“We used to beam the data out of the Palm. It used to beam from device to device, similar to Bluetooth but with less reliability than today’s technology.” 

Rodriguez says as soon as mobile devices that used apps, like smartphones, became popular, ExakTime’s leaders recognized this route was the way to go and developed the native app. 

Adopting a Mobile App 

Once developed, ExakTime’s proprietary digital time tracking app was available both on Android and Apple. While construction- and field service- specific features have been added over the years, the idea for the mobile app remains the same – a digital solution that contractors can use to accurately and easily track worker time and manage their people in the field. 

With the app, workers simply enter their unique, 4-digit PIN number and tap the green ‘Go’ button to clock in or the red ‘Stop’ button to clock out, a feature ExakTime pioneered and that gives a nod to the original fobs of the first job clocks. Clock-in and out data, including where your workers are located, is synced so team management can occur from anywhere. ExakTime’s mobile app also includes features to help with workforce and jobsite management like: GPS tracking, geofencing, FaceFront photo ID verification, scheduling, field notes, compliance features and most recently, an advanced analytics dashboard.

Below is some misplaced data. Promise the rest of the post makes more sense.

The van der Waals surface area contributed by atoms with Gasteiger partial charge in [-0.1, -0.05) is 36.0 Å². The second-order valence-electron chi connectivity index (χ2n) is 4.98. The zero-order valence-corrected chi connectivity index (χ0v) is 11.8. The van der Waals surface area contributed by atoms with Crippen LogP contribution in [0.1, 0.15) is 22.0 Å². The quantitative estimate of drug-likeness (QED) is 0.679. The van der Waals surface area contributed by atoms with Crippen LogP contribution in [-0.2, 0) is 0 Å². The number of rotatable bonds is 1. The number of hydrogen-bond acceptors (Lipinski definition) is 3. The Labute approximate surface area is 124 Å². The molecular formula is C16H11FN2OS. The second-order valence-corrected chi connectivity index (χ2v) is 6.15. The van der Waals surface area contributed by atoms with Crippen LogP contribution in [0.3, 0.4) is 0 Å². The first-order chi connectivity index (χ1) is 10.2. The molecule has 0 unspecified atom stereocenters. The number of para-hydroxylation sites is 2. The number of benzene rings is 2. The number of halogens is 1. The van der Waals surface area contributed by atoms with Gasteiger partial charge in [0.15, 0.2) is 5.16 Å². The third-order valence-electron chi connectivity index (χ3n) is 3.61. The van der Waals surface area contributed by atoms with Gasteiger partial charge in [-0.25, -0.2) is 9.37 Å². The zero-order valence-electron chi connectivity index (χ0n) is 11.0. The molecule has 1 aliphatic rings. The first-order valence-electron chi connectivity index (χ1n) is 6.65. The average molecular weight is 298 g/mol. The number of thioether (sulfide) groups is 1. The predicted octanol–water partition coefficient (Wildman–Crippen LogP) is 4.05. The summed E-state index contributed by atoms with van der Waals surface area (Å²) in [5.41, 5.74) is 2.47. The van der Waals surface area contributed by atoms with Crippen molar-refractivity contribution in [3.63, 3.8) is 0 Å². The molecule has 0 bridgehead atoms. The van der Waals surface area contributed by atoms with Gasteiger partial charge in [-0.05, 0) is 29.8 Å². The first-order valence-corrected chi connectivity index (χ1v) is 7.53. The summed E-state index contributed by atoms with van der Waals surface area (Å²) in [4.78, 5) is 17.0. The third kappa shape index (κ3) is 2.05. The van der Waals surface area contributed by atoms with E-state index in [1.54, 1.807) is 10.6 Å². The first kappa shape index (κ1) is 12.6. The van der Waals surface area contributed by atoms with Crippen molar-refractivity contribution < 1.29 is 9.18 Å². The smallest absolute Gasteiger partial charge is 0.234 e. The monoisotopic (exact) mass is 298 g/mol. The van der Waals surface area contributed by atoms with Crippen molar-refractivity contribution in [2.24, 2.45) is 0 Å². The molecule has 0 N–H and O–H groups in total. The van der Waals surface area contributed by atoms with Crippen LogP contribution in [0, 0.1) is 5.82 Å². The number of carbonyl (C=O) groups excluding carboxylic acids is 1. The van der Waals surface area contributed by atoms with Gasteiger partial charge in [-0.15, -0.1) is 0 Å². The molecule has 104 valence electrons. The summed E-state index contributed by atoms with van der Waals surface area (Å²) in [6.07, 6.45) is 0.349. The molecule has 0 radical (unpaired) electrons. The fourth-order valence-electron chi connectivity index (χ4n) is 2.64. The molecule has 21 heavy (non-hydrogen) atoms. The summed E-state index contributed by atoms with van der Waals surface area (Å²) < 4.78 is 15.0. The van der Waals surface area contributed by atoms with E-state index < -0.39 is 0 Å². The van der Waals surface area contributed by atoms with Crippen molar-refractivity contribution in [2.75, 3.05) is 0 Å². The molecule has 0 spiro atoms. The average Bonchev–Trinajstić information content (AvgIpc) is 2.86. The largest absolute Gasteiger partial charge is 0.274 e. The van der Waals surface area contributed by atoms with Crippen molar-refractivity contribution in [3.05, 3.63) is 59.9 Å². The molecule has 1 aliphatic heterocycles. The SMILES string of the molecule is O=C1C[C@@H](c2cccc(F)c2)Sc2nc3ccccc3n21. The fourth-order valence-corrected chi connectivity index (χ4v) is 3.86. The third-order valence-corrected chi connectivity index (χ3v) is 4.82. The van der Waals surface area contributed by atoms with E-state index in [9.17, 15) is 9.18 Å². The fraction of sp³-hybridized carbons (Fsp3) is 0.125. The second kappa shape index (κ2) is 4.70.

The Power of Integrations 

As ExakTime evolved, the importance of enabling the software to integrate with the solutions companies use every day has been a focus. Rodriguez specifically remembers when AccountLinx was launched. AcountLinx connects ExakTime’s data to multiple payroll systems. 

“It was a big enhancement,” Rodriguez acknowledges. “Originally, we just were compatible with QuickBooks.”  

Today, ExakTime integrates with nearly 100 payroll systems and other construction technology solutions including: Sage 100 Contractor & Master Builder, Sage BusinessVision,, Viewpoint, Foundation, ADP and Acumatica.  

Over his two decades with the company, Rodriguez has always tracked the many changes, updates and enhancements and has offered customers the right expertise as the software evolves. Every day from 6 a.m. to 2:30 p.m. PT Rodriguez is busy supporting the thousands of customers using ExakTime’s various solutions.  

ExakTime has been around for 25 years for a reason. We’ve built a great product and offer award-winning customer support from dedicated technical experts like Rodriguez. 

Want to learn more about how ExakTime can help you better manage your field-based workforce today…and into the future? Contact us today.